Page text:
• Gabriele Taranto
  • George Melikidze
  • George Pappas
  • Gergely Gabor Barnafoldi
  • Giulia Pagliaroli
  • Giuseppe Colucci
  • Giuseppe Pagliara
  • Gregory Ashton
  • Grigor Alaverdyan
  • Grégoire Martinon
  • Hajime SOTANI
  • Hamidreza Moshfegh
  • Hans-Josef Schulze
  • Hans-Thomas Janka
  • Helena Pais
  • Holger Stiele
  • Irina Sagert
  • Isaac Vidana
  • Janusz Gil
  • Jaroslaw Dyks
  • Jason Dexter
  • Jeroen Meidam
  • JIAJIE LI
  • Jorge Horvath
  • Jose Pons
  • Jérôme MARGUERON
  • Jürgen Schaffner-Bielich
  • Karl Wette
  • Ken'ichi Nomoto
  • Khaled Elshamouty
  • Kostas Glampedakis
  • Kosuke Sumiyoshi
  • Kristian Petrik
  • Laura Tolos
  • Laurens Katgerman
  • Leonardo Gualtieri
  • Lubos Neslusan
  • Luca Del Zanna
  • Luca Franci
  • Luciano Rezzolla
  • Luigi Pilo
  • Luigi Stella
  • Manoneeta Chakraborty
  • Manuel Linares
  • Marcello Baldo
  • Marcio Guilherme Bronzato de Avellar
  • Marco Drago
  • Marco Pierbattista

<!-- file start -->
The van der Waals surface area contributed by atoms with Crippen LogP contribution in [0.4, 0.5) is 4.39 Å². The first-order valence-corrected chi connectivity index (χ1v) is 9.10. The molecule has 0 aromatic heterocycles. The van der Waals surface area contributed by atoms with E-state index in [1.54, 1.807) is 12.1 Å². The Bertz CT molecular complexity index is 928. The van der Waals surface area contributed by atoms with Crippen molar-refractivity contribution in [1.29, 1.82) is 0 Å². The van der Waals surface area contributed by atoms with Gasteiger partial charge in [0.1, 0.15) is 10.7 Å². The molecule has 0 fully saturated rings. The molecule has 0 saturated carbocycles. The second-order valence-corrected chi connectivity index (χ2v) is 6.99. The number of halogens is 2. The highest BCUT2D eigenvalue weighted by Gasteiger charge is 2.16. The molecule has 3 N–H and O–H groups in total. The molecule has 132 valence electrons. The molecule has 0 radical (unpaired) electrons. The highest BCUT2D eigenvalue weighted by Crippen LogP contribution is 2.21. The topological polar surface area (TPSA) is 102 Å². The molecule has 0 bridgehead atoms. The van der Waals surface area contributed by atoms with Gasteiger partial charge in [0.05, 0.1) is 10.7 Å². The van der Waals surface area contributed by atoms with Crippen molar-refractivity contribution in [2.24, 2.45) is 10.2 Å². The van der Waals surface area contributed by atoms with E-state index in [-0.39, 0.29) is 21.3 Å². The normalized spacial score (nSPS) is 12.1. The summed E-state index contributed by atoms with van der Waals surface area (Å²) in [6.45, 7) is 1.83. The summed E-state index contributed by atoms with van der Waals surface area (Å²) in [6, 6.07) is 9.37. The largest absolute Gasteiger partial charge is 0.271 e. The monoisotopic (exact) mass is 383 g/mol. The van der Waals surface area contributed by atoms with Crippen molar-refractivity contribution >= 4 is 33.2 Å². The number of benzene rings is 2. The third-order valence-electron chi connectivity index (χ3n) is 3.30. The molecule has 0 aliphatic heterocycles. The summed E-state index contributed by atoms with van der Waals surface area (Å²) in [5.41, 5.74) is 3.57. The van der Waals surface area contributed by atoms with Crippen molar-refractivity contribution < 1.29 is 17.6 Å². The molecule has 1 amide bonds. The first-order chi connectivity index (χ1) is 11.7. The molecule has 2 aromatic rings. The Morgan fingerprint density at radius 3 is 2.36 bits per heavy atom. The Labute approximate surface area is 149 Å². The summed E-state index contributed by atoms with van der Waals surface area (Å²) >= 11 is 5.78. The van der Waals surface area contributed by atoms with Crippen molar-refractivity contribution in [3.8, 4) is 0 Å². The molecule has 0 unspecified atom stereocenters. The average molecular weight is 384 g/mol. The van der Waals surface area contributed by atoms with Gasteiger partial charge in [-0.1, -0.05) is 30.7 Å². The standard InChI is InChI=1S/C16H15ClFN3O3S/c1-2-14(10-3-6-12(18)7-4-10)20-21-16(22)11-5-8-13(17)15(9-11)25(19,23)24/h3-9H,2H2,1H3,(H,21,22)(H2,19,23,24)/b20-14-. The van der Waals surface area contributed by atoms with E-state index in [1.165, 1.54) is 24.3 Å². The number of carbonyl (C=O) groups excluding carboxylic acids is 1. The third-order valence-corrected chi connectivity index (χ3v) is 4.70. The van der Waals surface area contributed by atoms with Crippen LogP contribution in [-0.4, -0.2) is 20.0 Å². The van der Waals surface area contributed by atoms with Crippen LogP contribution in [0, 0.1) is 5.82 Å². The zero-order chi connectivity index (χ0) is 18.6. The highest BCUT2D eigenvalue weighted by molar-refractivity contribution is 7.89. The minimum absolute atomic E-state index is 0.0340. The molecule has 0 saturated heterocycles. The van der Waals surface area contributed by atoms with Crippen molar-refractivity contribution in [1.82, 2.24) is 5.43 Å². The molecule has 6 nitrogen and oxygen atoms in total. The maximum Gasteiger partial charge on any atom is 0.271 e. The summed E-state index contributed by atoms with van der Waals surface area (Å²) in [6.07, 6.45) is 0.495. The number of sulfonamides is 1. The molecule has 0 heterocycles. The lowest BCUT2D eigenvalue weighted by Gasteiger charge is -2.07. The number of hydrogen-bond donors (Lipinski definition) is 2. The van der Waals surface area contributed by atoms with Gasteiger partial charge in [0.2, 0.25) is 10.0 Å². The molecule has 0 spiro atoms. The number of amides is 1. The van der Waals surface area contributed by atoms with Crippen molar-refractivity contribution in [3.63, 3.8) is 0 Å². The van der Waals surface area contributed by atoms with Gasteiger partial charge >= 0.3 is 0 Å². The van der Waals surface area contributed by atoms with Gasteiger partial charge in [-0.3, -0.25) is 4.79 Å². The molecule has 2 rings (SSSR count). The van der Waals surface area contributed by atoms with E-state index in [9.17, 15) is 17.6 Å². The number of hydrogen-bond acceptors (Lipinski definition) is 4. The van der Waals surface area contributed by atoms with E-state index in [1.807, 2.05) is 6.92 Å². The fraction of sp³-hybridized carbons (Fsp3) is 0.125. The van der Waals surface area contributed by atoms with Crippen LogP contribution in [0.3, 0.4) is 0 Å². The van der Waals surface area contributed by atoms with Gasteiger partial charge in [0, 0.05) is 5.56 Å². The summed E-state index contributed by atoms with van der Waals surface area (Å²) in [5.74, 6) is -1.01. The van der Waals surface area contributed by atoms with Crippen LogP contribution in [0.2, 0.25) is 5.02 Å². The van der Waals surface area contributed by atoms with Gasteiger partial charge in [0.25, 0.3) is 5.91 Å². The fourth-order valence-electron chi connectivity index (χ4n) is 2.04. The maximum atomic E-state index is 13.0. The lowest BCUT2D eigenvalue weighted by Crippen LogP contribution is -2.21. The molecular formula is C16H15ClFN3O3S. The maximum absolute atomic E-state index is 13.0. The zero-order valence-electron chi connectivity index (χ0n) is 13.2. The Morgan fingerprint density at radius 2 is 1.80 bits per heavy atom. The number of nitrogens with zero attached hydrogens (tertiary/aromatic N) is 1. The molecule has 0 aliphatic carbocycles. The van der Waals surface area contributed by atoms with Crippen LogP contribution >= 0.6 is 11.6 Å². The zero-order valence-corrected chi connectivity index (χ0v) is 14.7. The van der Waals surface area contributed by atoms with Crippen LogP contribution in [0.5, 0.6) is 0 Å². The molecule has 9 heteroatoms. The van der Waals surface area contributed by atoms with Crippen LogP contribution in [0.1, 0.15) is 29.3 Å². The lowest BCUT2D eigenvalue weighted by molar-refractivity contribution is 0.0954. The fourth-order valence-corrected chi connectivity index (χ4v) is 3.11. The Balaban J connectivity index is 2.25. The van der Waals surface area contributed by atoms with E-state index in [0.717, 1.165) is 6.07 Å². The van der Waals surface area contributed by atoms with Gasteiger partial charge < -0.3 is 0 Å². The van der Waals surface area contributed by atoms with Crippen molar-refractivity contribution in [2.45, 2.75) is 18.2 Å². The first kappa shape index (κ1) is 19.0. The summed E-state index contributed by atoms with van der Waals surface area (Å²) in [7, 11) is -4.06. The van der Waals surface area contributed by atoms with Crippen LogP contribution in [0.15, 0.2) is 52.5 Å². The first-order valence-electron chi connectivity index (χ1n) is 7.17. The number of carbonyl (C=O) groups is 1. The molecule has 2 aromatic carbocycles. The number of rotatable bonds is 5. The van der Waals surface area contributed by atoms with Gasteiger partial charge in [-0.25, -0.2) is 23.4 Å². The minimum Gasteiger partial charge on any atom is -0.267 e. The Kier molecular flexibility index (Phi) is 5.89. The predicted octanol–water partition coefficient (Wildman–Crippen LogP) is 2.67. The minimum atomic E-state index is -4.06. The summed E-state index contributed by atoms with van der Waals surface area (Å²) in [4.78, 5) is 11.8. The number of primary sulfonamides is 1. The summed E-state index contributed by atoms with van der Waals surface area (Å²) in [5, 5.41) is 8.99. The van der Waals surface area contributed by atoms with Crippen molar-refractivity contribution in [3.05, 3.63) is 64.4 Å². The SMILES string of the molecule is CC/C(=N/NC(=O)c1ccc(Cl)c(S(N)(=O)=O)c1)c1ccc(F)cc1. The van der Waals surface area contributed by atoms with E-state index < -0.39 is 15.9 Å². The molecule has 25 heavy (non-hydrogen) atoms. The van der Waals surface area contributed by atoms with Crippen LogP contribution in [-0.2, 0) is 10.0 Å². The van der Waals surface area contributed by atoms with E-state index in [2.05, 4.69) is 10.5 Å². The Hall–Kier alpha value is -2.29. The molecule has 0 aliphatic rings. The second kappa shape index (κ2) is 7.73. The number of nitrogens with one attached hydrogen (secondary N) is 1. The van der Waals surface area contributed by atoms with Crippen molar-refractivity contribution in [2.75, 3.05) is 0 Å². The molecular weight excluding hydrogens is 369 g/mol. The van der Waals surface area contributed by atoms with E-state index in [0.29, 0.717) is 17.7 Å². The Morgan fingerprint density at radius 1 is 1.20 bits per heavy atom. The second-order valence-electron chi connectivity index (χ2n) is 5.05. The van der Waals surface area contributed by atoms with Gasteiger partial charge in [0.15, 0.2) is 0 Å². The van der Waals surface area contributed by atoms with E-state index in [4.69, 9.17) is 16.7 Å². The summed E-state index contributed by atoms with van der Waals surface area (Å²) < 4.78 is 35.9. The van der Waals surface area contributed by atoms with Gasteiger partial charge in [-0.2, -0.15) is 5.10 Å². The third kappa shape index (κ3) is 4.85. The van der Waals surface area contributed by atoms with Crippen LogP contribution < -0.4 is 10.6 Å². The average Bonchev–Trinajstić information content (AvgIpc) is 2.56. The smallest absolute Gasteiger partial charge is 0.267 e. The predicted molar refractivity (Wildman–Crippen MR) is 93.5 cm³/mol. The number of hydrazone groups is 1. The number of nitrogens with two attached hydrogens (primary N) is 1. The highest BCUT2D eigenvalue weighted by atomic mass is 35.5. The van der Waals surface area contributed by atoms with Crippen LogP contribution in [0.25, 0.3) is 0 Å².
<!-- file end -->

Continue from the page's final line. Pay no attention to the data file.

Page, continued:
• Maria Chernyakova
  • Maria Concetta Tringali
  • Maria Naeem
  • Mark Alford
  • Massimiliano De Pasquale
  • Massimiliano Razzano
  • Massimo Della Valle
  • Matthias Hempel
  • Michael Gabler
  • Michael Jasiulek
  • Michalis Agathos
  • Miguel Gullón Juanes
  • Mikhail Gusakov
  • Miroslav Shaltev
  • Mohammad Darehmoradi
  • Mohsen Bigdeli
  • Monika Sinha
  • Muneeb ur Rahman
  • Nanda Rea
  • Nathalie Degenaar
  • Niccolo' Bucciantini
  • Nicolae Sandulescu
  • Nicolas Chamel
  • Nils Andersson
  • Nitesh Thapa
  • Nobutoshi Yasutake
  • Oleg Korobkin
  • Oliver Just
  • patrick osei
  • Paul Lasky
  • Paul Scholz
  • Paulo Freire
  • Pawel Danielewicz
  • Pawel Haensel
  • Peter Senger
  • Peter Gonthier
  • Peter Shternin
  • Pierre Pizzochero
  • Plamen Fiziev
  • Rafael Camargo Rodrigues de Lima
  • Ramandeep Gill
  • RANJAN SHARMA
  • Ricard Ardevol Pulpillo
  • Ricardo Heras
  • Robert Archibald
  • Roberto Mignani
  • Rodrigo Souza
  • Roshan Sellahew
  • Rudiney Casali
  • Sachin Kaothekar
  • Scott Ransom
  • Sebastien Guillot
  • Sergey Popov
  • Sergey Zharikov
  • Shuta Tanaka
  • Silvia Chiacchiera
  • Sofie Fehlmann
  • Somayeh Goudarzi
  • Stefan Gmuca
  • Stefan Schramm
  • Stefanos Tsiopelas